Just read this article in Backhome Mag, no 113, and it talks about how, even with insulation, about 60% of summer heat enters through the roof. This system uses water to cool off the house, and for every gallon that evaporates, over 8000 Btu of heat are "sucked away." The system (PERC) lowers AC electrical costs (even by half) and extends roof tile life span. You can even create a water catchment system so that the runoff water waters your garden etc.
Location: Foothills north of L.A., zone 9ish mediterranean
posted 8 years ago
Suzy, can you describe the system a bit more? Suitable for retrofit? What climates does it work in?
Location: Stevensville, MT
posted 8 years ago
Sure Yukkuri, The author took conventional lawn sprayers to the edges of his roof, on the gutters. He put them to a timer. They can also be hooked up to a thermostat, which causes them to spray when the roof surface is hot enough to warrant evaporative cooling. I would assume this would work in any climate where your roof got hot enough. In the article, there is a chart showing money-savings in different parts of the states. The savings are greatest throughout the South, yet still save a few hundred per bill in New England. The chart also shows reduced tons of CO2
This seems like a huge waste of water and the power required to pump. If you're dealing with a conventional asphalt roof your best bet is to insulate heavily and ensure that you have adequate ventilation. The most common stupid error I've seen with asphalt is that people use black shingles. This not only causes excess heating but also reduces the life of the shingles considerably. If you're building your roof from scratch a green roof incorporating soil and plants would be better than just spraying water around. If the grass is allowed to die back naturally during the hottest driest part of the year most of the suns rays strike the dead grass and are converted to heat well above the soil layer so little of that little heat is transferred down through conduction. There's no need to water a dormant roof. You mentioned new England where summer temperatures are not generally extreme. For any of this to be necessary you would have to be living in a house where many design and usage errors have been made. Lack of insulation, thermal mass, shading and venting would be the prime cause of overheating and these are the items which should be addressed. A much more economical means of using water for cooling would be to use a swamp cooler within the house and roof pond within the attic as is common in the desert Southwest.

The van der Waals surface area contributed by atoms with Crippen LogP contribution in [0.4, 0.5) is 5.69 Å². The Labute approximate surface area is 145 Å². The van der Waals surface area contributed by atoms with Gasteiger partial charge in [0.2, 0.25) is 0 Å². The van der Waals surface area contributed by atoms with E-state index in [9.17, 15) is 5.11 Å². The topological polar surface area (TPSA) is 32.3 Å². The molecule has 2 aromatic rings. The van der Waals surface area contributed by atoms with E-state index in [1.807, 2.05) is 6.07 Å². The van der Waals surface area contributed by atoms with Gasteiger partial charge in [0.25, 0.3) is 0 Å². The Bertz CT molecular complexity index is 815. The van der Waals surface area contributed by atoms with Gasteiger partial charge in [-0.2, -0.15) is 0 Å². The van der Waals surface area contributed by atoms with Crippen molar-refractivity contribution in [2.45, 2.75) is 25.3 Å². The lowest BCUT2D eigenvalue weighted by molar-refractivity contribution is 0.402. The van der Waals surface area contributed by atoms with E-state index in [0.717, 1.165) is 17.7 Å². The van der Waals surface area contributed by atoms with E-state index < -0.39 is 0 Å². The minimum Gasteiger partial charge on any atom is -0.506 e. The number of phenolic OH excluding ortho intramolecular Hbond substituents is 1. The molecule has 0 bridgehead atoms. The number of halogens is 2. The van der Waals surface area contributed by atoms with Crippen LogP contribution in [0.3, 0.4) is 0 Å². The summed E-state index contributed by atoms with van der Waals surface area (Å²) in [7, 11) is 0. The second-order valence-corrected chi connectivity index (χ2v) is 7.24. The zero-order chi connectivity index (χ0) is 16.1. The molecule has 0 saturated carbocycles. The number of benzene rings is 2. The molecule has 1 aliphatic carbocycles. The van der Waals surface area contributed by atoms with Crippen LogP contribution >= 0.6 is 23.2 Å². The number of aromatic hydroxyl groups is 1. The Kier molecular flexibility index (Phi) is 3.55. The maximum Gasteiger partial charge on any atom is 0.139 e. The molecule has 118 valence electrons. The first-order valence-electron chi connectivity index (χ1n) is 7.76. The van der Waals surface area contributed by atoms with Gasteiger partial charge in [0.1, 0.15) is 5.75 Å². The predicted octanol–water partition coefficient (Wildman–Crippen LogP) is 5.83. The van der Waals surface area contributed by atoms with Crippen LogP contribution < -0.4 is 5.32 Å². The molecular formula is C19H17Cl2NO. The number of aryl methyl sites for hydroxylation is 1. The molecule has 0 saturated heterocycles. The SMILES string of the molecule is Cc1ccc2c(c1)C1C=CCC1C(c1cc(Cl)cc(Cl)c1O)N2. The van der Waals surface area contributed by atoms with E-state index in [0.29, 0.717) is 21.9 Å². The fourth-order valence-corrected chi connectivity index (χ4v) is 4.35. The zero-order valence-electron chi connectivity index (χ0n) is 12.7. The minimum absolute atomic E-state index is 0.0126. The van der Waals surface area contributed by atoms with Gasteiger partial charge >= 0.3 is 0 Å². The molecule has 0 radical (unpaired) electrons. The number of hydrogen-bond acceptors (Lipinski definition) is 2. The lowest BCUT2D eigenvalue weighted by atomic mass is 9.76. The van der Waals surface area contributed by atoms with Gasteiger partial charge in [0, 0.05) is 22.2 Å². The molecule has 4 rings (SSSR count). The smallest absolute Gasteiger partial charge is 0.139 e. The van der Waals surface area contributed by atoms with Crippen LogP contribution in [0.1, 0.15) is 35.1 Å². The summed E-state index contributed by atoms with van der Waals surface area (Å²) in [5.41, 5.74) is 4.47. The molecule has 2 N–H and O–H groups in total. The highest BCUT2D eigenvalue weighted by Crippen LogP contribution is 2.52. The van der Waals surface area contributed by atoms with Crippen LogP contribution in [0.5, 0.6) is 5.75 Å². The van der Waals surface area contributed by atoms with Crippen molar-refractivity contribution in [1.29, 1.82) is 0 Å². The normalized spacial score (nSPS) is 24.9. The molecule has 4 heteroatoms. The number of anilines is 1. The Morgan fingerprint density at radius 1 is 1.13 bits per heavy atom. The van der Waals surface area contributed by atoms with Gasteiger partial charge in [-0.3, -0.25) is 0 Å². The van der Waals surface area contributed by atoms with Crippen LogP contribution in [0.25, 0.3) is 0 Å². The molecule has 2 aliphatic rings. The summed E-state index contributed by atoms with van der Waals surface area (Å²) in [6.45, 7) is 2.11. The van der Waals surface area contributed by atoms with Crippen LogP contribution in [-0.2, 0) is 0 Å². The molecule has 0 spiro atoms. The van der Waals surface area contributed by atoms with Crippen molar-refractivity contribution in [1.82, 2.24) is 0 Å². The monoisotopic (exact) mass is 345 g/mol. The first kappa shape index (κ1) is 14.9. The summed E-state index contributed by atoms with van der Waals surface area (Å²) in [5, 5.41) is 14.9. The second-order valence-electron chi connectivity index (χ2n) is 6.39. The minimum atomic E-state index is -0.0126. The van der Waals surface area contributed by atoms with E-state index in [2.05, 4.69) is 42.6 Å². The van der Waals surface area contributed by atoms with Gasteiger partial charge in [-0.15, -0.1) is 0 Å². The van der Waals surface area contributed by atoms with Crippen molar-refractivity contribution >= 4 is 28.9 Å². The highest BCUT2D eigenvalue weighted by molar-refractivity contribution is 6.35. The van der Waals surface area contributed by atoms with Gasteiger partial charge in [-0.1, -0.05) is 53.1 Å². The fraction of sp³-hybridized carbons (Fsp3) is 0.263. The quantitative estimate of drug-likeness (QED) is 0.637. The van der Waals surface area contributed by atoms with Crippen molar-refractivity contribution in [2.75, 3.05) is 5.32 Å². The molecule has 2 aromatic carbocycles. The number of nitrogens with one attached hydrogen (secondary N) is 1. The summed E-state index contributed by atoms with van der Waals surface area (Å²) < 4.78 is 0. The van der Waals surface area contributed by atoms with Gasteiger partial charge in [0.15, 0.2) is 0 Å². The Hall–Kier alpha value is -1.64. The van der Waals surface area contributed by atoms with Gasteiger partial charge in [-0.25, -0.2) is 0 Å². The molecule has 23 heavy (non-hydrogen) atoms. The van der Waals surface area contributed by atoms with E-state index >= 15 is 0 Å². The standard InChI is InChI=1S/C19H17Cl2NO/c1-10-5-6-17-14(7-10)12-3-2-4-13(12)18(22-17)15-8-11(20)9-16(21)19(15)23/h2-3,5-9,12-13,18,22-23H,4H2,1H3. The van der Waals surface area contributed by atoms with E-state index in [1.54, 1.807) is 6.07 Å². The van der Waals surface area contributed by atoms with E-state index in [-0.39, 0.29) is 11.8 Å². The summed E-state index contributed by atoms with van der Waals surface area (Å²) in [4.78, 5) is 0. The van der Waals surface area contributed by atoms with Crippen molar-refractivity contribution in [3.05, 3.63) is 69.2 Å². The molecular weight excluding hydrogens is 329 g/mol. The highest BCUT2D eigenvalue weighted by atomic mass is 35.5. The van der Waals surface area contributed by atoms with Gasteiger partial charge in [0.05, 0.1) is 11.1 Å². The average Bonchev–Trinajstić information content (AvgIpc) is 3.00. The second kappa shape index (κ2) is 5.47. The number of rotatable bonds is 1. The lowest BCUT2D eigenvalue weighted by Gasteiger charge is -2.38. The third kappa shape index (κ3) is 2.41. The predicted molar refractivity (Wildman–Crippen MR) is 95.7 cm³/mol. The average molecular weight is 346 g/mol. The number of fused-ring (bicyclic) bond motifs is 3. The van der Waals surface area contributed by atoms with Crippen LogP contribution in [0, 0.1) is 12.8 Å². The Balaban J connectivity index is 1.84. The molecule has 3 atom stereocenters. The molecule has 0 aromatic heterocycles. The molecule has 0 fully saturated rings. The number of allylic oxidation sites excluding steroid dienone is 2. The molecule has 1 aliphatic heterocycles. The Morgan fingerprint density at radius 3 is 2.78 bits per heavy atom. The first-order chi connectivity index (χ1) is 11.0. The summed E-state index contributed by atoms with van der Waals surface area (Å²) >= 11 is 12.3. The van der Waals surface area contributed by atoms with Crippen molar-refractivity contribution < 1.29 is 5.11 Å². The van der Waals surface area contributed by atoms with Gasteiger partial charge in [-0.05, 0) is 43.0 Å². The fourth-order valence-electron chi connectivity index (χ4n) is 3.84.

hows about using a soaker hose on both sides of the ridge? just dripping all day into your rain barrels. even when you factor in evaporation, i have a feeling if you are on city water, you could come out ahead if you didnt have to run your ac so much. i do have a black asphalt roof as it were.
Curious the tempature difference the color makes on the same house? how hard could painting a roof really be? You are willing to replace it anyway,,, right? Or attract an awful lot of birds to pewp on it'
Jeanine Gurley Jacildone
Location: Midlands, South Carolina Zone 7b/8a
posted 8 years ago
My husband has rods in his spine so cannot climb up there to do it. I have tried to do roof work but my balance just doesn't cut it. So we have to pay others.
I've tried evaporative cooling recently during a heatwave on my black flat asphalt roof- It made zero difference to inside temperature, mind you the water on the roof pooled, so it worked more like thermal mass and held the heat in. I'm with other on this one, it's better to keep the roof cool in the first place-shade, color, insulation.
Yes it takes power and water, but less than AC. Yes shade is better, but getting mature trees takes a LONG time or a LOT of money.
You do not want the water to pool or run off, if it does you are putting down too much. Just enough to "sweat"
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"Family farms work when the whole family works the farm." -- Adam Klaus
Location: Salt Lake Valley, Utah, hardiness zone 6b/7a
posted 7 years ago
Use a radiant barrier and vent the attic well. Water can be very expensive in some markets. Also, spraying water on the roof can cause mineral staining and salt buildup, if it matters. For more effective use of water, use an array of misters. To shade roof, put up a lightweight trellis and plant fast growing vines, or grapes if you aren't in a hurry. Deciduous vines are best if you want the sun to warm the roof in Winter.
What's brown and sticky? ... a stick. Or a tiny ad.
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